Many individuals who follow the Nutritarian diet write to Dr. Fuhrman about their success. Keep in mind that results vary from person to person. As always, consult your physician if you have a medical history and/or condition that may warrant individual recommendations.
Results may vary.
Cindy lost 54 pounds; wishes her deceased obese grandmother had the opportunity to follow the Nutritarian diet style
My obese grandmother wrote poems about dieting in the 1970s, poking wry fun at a “satisfying” lunch featuring iceberg lettuce and a few drops of vinegar. She even called her battle with food an addiction. She shuffled around on swollen legs through her sixties and finally died of flu complications in her early seventies. Half of her dozen grandchildren were overweight or obese by middle age. I turn fifty this year and want a different legacy.
Family trauma made me seek comfort in food in my pre-teen years. I dieted to healthier weights in my teens and twenties, but marriage and motherhood packed on the pounds again. After my fourth baby, at age forty, I weighed 288 pounds, almost twice my ideal weight. I pursued the typically futile rounds of popular diets, but would take off only a few pounds before failing. I ate compulsively. I was increasingly limited in my activities, though as one of the “healthy obese” I didn’t have big warning flags about my health. My marriage and my mothering were suffering. I looked in the mirror and saw my grandmother’s body looking back at me. I was miserable.
In 2009 a friend told me about Dr. Fuhrman. She said his program was a challenge, but made her “feel like a million bucks.” I was initially skeptical, but his website made a lot of sense. Emily Boller’s “Transformation” blog was the real revelation. I saw myself in her before experience and wondered if I could share her after. I read Eat For Health and Eat To Live and started a blog detailing my daily menu and recipes. I lost eighteen pounds in about three months, definitely felt like a million bucks, and felt new hope.
But then the holidays came and bad weather made it hard to exercise outdoors. I fell into self-indulgence and left most Nutritarian principles behind. I halfheartedly joined the Member Center in January 2010, but didn’t really participate, and over the summer I gained back most of those eighteen pounds. By last fall, when I turned 49, I was forced to take a good look at my life again. I knew that Nutritarian eating made me feel great; no swollen ankles, no palpitations, no heartburn, no menstrual problems, no diarrhea, no cravings or shaky hunger. It also made me prettier. I wanted that back, especially with the big 5-0 approaching.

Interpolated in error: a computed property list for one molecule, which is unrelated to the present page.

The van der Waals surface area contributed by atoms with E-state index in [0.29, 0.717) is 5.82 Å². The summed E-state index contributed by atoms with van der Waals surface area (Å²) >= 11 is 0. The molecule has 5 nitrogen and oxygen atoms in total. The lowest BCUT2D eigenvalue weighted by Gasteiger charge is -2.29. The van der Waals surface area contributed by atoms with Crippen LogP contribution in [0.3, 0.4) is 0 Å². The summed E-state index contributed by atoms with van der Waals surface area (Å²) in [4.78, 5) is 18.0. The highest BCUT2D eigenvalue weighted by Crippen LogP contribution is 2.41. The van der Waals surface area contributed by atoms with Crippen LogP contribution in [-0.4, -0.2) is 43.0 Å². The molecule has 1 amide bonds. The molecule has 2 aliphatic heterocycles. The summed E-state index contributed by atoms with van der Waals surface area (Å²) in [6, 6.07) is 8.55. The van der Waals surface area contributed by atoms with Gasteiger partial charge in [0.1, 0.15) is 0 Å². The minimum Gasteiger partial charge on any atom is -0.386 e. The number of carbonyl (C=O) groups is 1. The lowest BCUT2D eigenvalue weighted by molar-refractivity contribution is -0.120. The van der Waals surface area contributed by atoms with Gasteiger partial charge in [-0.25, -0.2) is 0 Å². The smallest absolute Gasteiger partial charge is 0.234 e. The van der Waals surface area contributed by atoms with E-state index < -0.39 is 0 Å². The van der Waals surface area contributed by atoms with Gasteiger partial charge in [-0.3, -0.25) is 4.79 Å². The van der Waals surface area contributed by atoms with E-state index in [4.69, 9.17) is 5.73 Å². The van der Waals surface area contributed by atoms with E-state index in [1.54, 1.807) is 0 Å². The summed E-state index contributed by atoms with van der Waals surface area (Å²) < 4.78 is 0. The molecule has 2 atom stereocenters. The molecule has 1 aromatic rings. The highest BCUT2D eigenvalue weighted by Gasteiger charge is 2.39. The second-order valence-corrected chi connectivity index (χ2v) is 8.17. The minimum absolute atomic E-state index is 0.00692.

So in late October 2010 I jumped back into Nutritarian eating again, but this time with reinforcements. I determined to participate on the Member Forums, and found a local accountability partner. I joined the monthly accountability forum for November and met a great array of cheerleaders, people from their twenties to their seventies helping one another with recipes, tips for packing lunches and surviving potlucks, and celebrations of athletic achievements. They took me right in, and I felt good helping others too My local accountability partner had joined the forums, and she and I made a harrowing pilgrimage in a snowstorm to see the movie Fat, Sick and Nearly Dead, featuring Dr. Fuhrman.
I am doing the almost impossible, healthfully moving from extreme obesity to true good health and a peaceful heart without surgery, drugs, or fake foods and fad diets. On the last day of the challenge I weighed 234 pounds (BMI 35.6), 54 pounds below my highest weight (BMI 43.8). My blood pressure was recently 124/70, and I have a fasting blood glucose of 89, total cholesterol 171, LDL 115, and triglycerides at 91. When I shop for clothes now I’m wearing the smallest women’s sizes and sometimes even misses’ sizes—what a boost!
My husband appreciates my improving figure and says I look younger than others our age, and he’s recently started reading The Pleasure Trap, a book Dr. Fuhrman recommends. My Nutritarian lifestyle is a lot different from my former life. It’s lighthearted, confident, and hopeful. I am a work in progress, with more to learn, especially as I adjust to my changing calorie needs as I get smaller. Twice recently I broke into a jog on one of my walks—because I can, because I want to!
How I wish my grandmother had the opportunity of a Nutritarian lifestyle! I want to enjoy this new life with my husband as we celebrate our 25th anniversary this summer. And as the years go by I will share my “secret” with others who want to know how to achieve happy health.